In 1907 Papini married Giacinta Giovagnoli; the couple had two daughters, Viola and Gioconda.
Before and during World War I
After leaving Il Leonardo in 1907, Giovanni Papini founded several other magazines. First he published La Voce in 1908, then L'Anima together with Giovanni Amendola and Prezzolini. In 1913 (right before Italy's entry into World War I) he started Lacerba (1913–15). From three years Papini was correspondent for the Mercure de France and later literary critic for La Nazione. About 1918 he created yet another review, La Vraie Italie, with Ardengo Soffici.
Other books came from his pen. His Parole e Sangue ("Words and Blood") showed his fundamental atheism. Furthermore, Papini sought to create scandal by speculating that Jesus and John the Apostle had a homosexual relationship. In 1912 he published his best-known work, the autobiography Un Uomo Finito ("The Failure").
In his 1915 collection of poetic prose Cento Pagine di Poesia (followed by Buffonate, Maschilità, and Stroncature), Papini placed himself face-to-face with Giovanni Boccaccio, William Shakespeare, Johann Wolfgang von Goethe, but also contemporaries such as Benedetto Croce and Giovanni Gentile, and less prominent disciples of Gabriele D'Annunzio. A critic wrote of him:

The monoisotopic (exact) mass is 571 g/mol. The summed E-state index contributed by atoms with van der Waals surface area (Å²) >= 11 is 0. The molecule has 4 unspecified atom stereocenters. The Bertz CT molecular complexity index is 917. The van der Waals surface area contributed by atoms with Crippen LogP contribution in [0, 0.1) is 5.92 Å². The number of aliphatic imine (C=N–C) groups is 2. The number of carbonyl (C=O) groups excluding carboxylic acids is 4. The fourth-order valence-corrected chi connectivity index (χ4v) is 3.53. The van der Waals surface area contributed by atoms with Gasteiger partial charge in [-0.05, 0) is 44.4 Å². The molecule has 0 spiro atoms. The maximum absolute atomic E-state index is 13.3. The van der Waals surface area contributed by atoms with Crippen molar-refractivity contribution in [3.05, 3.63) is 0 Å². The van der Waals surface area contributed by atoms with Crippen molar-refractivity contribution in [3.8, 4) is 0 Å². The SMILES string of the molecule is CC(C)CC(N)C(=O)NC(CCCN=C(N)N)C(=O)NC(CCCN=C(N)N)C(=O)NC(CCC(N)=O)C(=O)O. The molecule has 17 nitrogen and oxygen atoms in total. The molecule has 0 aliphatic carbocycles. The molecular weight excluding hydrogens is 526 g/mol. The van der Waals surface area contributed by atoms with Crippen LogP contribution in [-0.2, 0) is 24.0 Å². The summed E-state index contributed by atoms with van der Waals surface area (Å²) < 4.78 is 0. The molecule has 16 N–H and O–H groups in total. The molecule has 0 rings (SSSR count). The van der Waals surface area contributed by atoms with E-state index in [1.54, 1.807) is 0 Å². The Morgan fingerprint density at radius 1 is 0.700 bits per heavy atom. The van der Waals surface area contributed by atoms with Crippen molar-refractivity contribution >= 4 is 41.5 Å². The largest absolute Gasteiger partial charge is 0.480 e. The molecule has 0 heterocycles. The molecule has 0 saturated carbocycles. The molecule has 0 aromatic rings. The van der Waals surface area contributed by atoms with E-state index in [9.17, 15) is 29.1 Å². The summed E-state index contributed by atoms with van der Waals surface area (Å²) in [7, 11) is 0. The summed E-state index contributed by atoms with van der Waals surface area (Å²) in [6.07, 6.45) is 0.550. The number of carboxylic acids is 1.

Giovanni Papini is one of the finest minds in the Italy of today. He is an excellent representative of modernity's restless search for truth, and his work exhibits a refreshing independence founded, not like so much so-called independence, upon ignorance of the past, but upon a study and understanding of it.
He published verse in 1917, grouped under the title Opera Prima. In 1921, Papini announced his newly found Roman Catholicism, publishing his Storia di Cristo ("The Story of Christ"), a book which has been translated into twenty-three languages and has had a world-wide success.
Fascism and later years
After further verse works, he published the satire Gog (1931) and the essay Dante Vivo ("If Dante Were Alive"; 1933).